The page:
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Happy 12th Birthday, Safari!

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Kids just grow up so quickly... On January 7, 2003, Steve Jobs announced at Macworld San Francisco that Apple had developed its own web browser called Safari. On that day, the first beta version was released. Apple based Safari 1 on its internal fork of the KHTML rendering engine known as WebKit.

Four years later, almost to the day on January 9, 2007, Jobs announced the iPhone and noted that it would use a mobile version of the Safari browser. Six months later, at the 2007 WorldWide Developers Conference, Jobs announced Safari 3 for Mac OS X v10.5, Windows XP and Windows Vista. At the time, Safari 3 was the fastest web browser for Windows. Of course, the company has since dropped support for Windows.

The latest iteration of OS X Safari is version 8, released with OS X 10.10 Yosemite. It includes WebGL support for native 3D browser experiences; IndexedDB, which allows structured data to be cached client side and store data for web applications; JavaScript Promises, which lets JavaScript authors to work with asynchronous programming patterns more easily; CSS Shapes and Compositing, which means that websites can flow text around images and geometry shapes; SPDY, an open protocol websites can adopt for speeding up page loads and improving security; and HTML5 Premium Video, to deliver encrypted and energy-efficient video to the browser.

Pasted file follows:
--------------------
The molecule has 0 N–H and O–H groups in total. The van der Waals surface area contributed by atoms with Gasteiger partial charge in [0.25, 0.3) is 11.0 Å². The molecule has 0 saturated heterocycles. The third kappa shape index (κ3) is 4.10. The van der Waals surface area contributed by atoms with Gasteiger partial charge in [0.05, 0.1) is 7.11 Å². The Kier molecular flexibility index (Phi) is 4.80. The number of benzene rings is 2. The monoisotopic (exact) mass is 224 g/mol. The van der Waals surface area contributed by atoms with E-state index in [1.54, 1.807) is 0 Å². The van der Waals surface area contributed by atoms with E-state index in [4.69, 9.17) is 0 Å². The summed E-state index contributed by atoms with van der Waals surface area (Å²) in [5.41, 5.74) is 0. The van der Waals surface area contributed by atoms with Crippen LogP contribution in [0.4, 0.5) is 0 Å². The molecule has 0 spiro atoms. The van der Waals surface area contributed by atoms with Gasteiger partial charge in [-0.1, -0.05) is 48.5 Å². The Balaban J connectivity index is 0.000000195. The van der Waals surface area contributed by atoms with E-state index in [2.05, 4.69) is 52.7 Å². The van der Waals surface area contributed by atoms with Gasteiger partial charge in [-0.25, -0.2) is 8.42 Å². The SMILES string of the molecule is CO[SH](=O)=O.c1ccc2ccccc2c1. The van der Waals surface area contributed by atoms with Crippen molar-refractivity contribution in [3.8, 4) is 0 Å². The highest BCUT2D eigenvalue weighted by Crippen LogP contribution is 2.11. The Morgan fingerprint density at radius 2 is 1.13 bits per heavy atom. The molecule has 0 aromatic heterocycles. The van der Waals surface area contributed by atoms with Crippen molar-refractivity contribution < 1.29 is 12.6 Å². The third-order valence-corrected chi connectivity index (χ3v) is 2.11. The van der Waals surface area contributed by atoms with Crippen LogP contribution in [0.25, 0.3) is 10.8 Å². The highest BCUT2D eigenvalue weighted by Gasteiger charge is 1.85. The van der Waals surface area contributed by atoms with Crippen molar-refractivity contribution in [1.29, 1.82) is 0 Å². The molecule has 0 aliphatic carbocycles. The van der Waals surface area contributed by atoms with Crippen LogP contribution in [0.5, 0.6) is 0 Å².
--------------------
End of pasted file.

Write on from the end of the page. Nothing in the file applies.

We can't wait to see what happens to Safari when it becomes a teenager next year... Meanwhile, here's the announcement of Safari at Macworld in 2003.

In this article: history, iOS, OS X, safari, web browser, webkit
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